Tokyo Report | Society | East Asia

Coronavirus: Japan Sends Final Evacuation Flight

Japan is sending its final evacuation flight to Hubei as it continues to try to stem the spread of the virus.

Mina Pollmann
Coronavirus: Japan Sends Final Evacuation Flight

Fire department members gather at the entrance of the cruise ship Diamond Princess which anchors off the Yokohama Port Sunday, Feb. 9, 2020.

Credit: AP Photo/Eugene Hoshiko

On Monday, Japanese Foreign Minister Toshimitsu Motegi announced that the Japanese government would send a fifth chartered flight to Hubei province this week to evacuate Japanese nationals and their family members. Hubei, the epicenter of the outbreak of a novel coronavirus strain, has been under a tight quarantine, leading many foreign countries to evacuate their citizens. Between January 28 and February 7, four chartered flights brought back a total of 763 Japanese nationals and their family members. The fifth flight is expected to be the last flight for now, and Japanese nationals who want to leave the province are encouraged to board this flight. The chartered flight was decided on given the lack of commercial options even if Japanese nationals traveled to airports outside of Hubei.

As the coronavirus spreads in the region, both the local and national governments face difficult quandaries. At the local level, Japanese prefectural governments are still trying to figure out how much information to disclose to the public about the movement of individuals who have traveled to or have ties to Wuhan. Disclosing such information may ease anxiety among those who live and work in places where infected individuals are not known to have traveled to within Japan. However, such transparency could violate patients’ privacy, as well as generate rumors that could lead to greater anxiety rather than less, especially in places where infected individuals are known to have traveled to.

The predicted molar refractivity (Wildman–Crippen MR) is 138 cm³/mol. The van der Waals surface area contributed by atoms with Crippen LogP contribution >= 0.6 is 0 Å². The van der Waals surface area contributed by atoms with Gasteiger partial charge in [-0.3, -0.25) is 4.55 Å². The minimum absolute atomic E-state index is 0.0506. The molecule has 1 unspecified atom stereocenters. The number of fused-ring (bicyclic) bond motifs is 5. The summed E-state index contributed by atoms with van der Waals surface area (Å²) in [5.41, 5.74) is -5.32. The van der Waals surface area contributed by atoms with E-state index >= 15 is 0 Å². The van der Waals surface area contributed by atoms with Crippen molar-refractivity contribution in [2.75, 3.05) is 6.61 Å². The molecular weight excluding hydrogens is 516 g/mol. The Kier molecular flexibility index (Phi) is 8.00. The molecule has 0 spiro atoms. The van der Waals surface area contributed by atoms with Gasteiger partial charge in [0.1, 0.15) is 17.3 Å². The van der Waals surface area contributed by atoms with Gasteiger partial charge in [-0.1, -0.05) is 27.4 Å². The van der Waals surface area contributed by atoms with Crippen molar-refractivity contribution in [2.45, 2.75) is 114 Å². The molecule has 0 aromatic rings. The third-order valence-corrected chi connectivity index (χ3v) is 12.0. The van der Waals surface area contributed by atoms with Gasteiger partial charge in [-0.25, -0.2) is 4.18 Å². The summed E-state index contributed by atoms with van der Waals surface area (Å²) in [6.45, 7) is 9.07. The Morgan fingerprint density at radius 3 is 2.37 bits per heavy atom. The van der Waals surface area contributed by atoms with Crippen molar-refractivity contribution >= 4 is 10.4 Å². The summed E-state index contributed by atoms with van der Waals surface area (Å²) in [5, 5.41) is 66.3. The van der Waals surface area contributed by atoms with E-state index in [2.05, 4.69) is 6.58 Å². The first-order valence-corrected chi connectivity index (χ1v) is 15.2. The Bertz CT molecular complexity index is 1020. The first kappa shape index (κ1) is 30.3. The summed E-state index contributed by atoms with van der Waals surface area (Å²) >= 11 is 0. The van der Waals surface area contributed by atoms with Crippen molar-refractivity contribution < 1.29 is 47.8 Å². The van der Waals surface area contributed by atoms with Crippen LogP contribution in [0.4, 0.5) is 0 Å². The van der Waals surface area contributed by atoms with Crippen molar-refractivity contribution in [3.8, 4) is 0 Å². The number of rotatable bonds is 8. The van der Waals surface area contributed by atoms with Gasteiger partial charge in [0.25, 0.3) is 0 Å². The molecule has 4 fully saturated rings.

At the national level, the Japanese government is continuing apace with its policies to block the entry of individuals who have the potential of carrying the virus. Since February 1, the Japanese government had imposed a blanket ban on foreign nationals who visited Hubei during the past two weeks and those who have passports issued from Hubei regardless of whether or not they have symptoms of the virus. Government sources told Kyodo News that the government now plans to ban foreign nationals who have visited China’s Zhejiang province from entering Japan. According to Chinese data, 1,131 people have been infected in Zhejiang province, compared to 33,366 in Hubei.

With two more men who returned on government chartered flights from Wuhan having been diagnosed with coronavirus, as of February 11, the total number of those who have tested positive for coronavirus in Japan is 205 – including 175 cases on board the cruise ship quarantined in Yokohama.

The cruise ship Diamond Princess has been quarantined since February 5, after a passenger that disembarked in Hong Kong was found to be infected with coronavirus. The quarantine period is supposed to last until February 19, but as the situation on board the ship deteriorates the elderly may be allowed to leave early. Though it was initially considered too much of a logistical challenge to test all of the approximately 3,600 passengers on board, as the number of cases increases, the government is more seriously considering the possibility.

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At a meeting of the Liberal Democratic Party, Prime Minister Shinzo Abe promised that the government would use budget reserves to implement as many new measures as possible, such as the development of easy-to-use test kits and support for small companies being adversely impacted by the fallout, mainly in the tourism sector.